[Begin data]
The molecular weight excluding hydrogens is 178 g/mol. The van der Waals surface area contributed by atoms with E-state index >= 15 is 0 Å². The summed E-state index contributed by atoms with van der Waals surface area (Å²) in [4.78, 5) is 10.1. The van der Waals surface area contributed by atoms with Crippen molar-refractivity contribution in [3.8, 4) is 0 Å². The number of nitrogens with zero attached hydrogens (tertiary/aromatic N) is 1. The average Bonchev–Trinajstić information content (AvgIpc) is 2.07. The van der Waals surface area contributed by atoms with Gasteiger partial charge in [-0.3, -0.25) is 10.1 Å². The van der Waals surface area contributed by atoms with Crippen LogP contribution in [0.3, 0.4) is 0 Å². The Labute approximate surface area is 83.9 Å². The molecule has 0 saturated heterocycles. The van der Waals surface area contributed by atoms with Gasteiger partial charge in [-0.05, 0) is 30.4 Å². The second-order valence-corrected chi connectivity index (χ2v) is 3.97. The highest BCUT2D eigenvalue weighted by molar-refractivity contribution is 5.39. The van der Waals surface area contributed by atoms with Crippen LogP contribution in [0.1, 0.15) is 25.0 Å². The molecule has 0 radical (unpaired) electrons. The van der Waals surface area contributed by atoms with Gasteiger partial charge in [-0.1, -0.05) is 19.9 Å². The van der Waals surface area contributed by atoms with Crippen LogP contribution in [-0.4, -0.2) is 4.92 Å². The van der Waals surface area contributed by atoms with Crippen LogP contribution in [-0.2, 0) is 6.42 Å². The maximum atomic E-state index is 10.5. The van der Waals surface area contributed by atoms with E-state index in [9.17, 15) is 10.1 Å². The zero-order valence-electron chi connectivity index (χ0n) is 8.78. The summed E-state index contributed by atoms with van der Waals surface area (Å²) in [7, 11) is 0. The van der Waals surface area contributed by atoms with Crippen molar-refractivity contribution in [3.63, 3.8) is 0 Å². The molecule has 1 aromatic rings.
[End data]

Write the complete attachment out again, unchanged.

The molecular weight excluding hydrogens is 178 g/mol. The van der Waals surface area contributed by atoms with E-state index >= 15 is 0 Å². The summed E-state index contributed by atoms with van der Waals surface area (Å²) in [4.78, 5) is 10.1. The van der Waals surface area contributed by atoms with Crippen molar-refractivity contribution in [3.8, 4) is 0 Å². The number of nitrogens with zero attached hydrogens (tertiary/aromatic N) is 1. The average Bonchev–Trinajstić information content (AvgIpc) is 2.07. The van der Waals surface area contributed by atoms with Gasteiger partial charge in [-0.3, -0.25) is 10.1 Å². The van der Waals surface area contributed by atoms with Crippen LogP contribution in [0.3, 0.4) is 0 Å². The Labute approximate surface area is 83.9 Å². The molecule has 0 saturated heterocycles. The van der Waals surface area contributed by atoms with Gasteiger partial charge in [-0.05, 0) is 30.4 Å². The second-order valence-corrected chi connectivity index (χ2v) is 3.97. The highest BCUT2D eigenvalue weighted by molar-refractivity contribution is 5.39. The van der Waals surface area contributed by atoms with Crippen LogP contribution in [0.1, 0.15) is 25.0 Å². The molecule has 0 radical (unpaired) electrons. The van der Waals surface area contributed by atoms with Gasteiger partial charge in [-0.1, -0.05) is 19.9 Å². The van der Waals surface area contributed by atoms with Crippen LogP contribution in [-0.4, -0.2) is 4.92 Å². The van der Waals surface area contributed by atoms with Crippen LogP contribution in [-0.2, 0) is 6.42 Å². The maximum atomic E-state index is 10.5. The van der Waals surface area contributed by atoms with E-state index in [9.17, 15) is 10.1 Å². The zero-order valence-electron chi connectivity index (χ0n) is 8.78. The summed E-state index contributed by atoms with van der Waals surface area (Å²) in [7, 11) is 0. The van der Waals surface area contributed by atoms with Crippen molar-refractivity contribution in [3.63, 3.8) is 0 Å². The molecule has 1 aromatic rings.